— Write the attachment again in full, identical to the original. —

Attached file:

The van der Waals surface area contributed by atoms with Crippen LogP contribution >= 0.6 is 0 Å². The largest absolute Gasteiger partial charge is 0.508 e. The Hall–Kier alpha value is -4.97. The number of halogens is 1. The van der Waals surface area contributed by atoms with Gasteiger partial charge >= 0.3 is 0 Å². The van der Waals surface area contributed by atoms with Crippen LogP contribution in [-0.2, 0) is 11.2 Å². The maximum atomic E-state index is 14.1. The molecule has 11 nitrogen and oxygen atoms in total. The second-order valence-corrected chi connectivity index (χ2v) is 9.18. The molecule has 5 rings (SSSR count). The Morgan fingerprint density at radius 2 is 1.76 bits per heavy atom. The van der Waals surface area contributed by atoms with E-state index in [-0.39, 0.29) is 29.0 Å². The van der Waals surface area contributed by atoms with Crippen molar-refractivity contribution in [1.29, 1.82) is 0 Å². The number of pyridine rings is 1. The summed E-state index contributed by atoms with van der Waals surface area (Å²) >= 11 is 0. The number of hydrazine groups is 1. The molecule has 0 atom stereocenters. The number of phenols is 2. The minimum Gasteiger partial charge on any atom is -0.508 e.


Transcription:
The van der Waals surface area contributed by atoms with Crippen LogP contribution >= 0.6 is 0 Å². The largest absolute Gasteiger partial charge is 0.508 e. The Hall–Kier alpha value is -4.97. The number of halogens is 1. The van der Waals surface area contributed by atoms with Gasteiger partial charge >= 0.3 is 0 Å². The van der Waals surface area contributed by atoms with Crippen LogP contribution in [-0.2, 0) is 11.2 Å². The maximum atomic E-state index is 14.1. The molecule has 11 nitrogen and oxygen atoms in total. The second-order valence-corrected chi connectivity index (χ2v) is 9.18. The molecule has 5 rings (SSSR count). The Morgan fingerprint density at radius 2 is 1.76 bits per heavy atom. The van der Waals surface area contributed by atoms with E-state index in [-0.39, 0.29) is 29.0 Å². The van der Waals surface area contributed by atoms with Crippen molar-refractivity contribution in [1.29, 1.82) is 0 Å². The number of pyridine rings is 1. The summed E-state index contributed by atoms with van der Waals surface area (Å²) >= 11 is 0. The number of hydrazine groups is 1. The molecule has 0 atom stereocenters. The number of phenols is 2. The minimum Gasteiger partial charge on any atom is -0.508 e.